The latest instalment of 'Educating stuff,' news and views from Wimbledon's Education Department, wonders why Wimbledon was built on a hill...
I was gladdened to see that the last ‘Educating Stuff’ entry garnered a few reactions from the world of the web; it is nice to know that someone is reading these blogs. It also got me thinking about the audience for these posts and what it is that lures an individual to the Wimbledon website.
Tennis and the players is the obvious answer, but anyone who follows tennis will already know that Wimbledon is dormant until the last week of June and the first week of July each year and that tennis players aren’t daft, they follow the sunshine round the world and would rather eat their own racket than visit a cold, windy, SW19.
So if it isn’t for the players then perhaps it is for the place itself. As we never tire of telling students here, Wimbledon transcends the sport that it hosts, it is a life event as much as a sporting one, people love the tournament almost as much as they adore the champions who play here.
All well and good, but what has this got to do with Educating Stuff?
Recently the Education Department has unearthed a whole wealth of hidden gems about Wimbledon the venue, and how it has developed. The majority of these insights will be revealed closer to The Championships but for now here is a little taste of what we discovered.
One thing that is particularly daft about the Championship site is that geographically it is not well suited for a tennis tournament. Think I’m mad? Well look again at the layout of the grounds, particularly from a side elevation, the whole site is on a hill. Now I don’t claim to know much about how one should lay out a tennis court, I shall leave that to the expert and excellent musings of the ‘Groundsman’s Diary’, but I do know that a court should be level (years spent hitting wayward bouncing balls around my parent’s wobbly lawned garden taught me this – pity it didn’t teach me how to play tennis).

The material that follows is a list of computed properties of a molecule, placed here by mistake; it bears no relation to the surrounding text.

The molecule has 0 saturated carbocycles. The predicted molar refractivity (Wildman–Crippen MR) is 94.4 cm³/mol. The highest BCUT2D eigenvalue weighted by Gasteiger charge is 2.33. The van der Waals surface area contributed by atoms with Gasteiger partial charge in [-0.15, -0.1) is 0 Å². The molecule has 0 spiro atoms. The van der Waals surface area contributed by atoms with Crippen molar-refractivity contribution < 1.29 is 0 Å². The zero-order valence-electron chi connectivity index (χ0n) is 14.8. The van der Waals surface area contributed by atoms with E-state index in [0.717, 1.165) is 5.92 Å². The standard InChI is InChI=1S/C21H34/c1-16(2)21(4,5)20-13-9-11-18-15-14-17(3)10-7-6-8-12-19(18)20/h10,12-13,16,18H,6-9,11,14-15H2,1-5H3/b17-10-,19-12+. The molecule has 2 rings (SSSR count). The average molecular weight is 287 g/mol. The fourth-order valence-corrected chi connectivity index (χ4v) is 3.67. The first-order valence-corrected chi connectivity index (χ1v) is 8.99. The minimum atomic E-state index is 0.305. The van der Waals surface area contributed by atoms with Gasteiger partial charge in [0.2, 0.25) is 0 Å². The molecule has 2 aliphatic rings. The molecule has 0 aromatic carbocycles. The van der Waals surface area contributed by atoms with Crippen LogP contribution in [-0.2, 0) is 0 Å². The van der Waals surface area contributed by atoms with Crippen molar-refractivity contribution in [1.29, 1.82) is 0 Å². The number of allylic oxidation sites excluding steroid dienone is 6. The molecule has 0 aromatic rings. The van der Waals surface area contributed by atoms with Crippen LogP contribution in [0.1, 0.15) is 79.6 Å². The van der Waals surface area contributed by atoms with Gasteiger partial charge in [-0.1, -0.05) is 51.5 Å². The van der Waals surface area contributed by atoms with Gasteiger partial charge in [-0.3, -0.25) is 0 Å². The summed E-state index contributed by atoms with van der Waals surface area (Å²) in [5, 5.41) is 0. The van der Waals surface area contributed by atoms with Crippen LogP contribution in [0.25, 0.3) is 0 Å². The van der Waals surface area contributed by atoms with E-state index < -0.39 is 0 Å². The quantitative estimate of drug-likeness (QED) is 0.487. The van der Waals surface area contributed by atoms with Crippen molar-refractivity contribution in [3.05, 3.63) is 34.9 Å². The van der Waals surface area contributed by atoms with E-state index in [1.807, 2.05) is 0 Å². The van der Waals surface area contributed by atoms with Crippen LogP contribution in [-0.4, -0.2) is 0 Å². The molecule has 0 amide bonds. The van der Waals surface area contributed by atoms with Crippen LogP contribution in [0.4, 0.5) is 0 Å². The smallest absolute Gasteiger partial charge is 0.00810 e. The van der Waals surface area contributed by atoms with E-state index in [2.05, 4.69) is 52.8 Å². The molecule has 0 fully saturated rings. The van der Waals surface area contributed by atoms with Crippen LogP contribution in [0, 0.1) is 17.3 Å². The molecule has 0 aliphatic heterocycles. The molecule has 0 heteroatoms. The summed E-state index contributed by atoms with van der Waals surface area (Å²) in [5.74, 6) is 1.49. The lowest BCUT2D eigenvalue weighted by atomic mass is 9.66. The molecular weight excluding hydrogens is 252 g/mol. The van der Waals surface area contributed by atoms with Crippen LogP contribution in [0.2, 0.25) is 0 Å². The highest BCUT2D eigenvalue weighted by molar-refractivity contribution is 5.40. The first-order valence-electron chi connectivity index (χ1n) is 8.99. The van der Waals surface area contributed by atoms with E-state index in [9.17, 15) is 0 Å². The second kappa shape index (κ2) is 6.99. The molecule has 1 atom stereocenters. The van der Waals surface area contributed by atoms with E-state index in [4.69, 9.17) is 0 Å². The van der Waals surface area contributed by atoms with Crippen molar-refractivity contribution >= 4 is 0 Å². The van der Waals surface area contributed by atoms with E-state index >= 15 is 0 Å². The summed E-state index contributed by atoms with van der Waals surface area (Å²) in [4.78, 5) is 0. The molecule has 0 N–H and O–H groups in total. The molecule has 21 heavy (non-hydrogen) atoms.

Ironically this is not the first time that the AELTC has acquired a site that needed terracing; the old Worple Road site was also on a hill. The chosen sport of Worple road was of course croquet (hence the extra C in AELTCC) and this game needs a level surface as much as tennis. To top it all though, this was not the first encounter with an awkward site for the Club. Before Worple Road the All England Club was briefly at Crystal Palace which is famous for being one of the hills of London. So it seems that whilst the AELTCC is terrific at organising sporting events, it does not like to do it the easy way.
Just levelling the Northern end of the Church Road site meant the removal of over 14,000 cubic metres of clay or if you prefer, around 1500 lorry loads (the majority of which now forms the base on which the Millennium Dome, Greenwich now stands) it also meant the Club had to build a 300 metre long wall of concrete piles drilled 19 metres into the ground to stop Somerset Road from collapsing, which all had to be hidden, hence the terraced hill where fans watch the big screen.
The grounds of the AELTC are a wonderful world of contradictions; they’re a private club, a building site, a tourist attraction, a place of work and a playground for foxes. All this is mostly hidden but in the last week of June and the first week of July it reveals itself to all, but ironically as none of the above, but as simply a tennis tournament. Though as all of you who visit the website in the off season know, The Championships is not just another tennis tournament, it is Wimbledon.
If you would like to see for yourself what Wimbledon does in the off season then why not book a Primary, Secondary or Higher educational tour and explore more of Wimbledon’s fascinating story.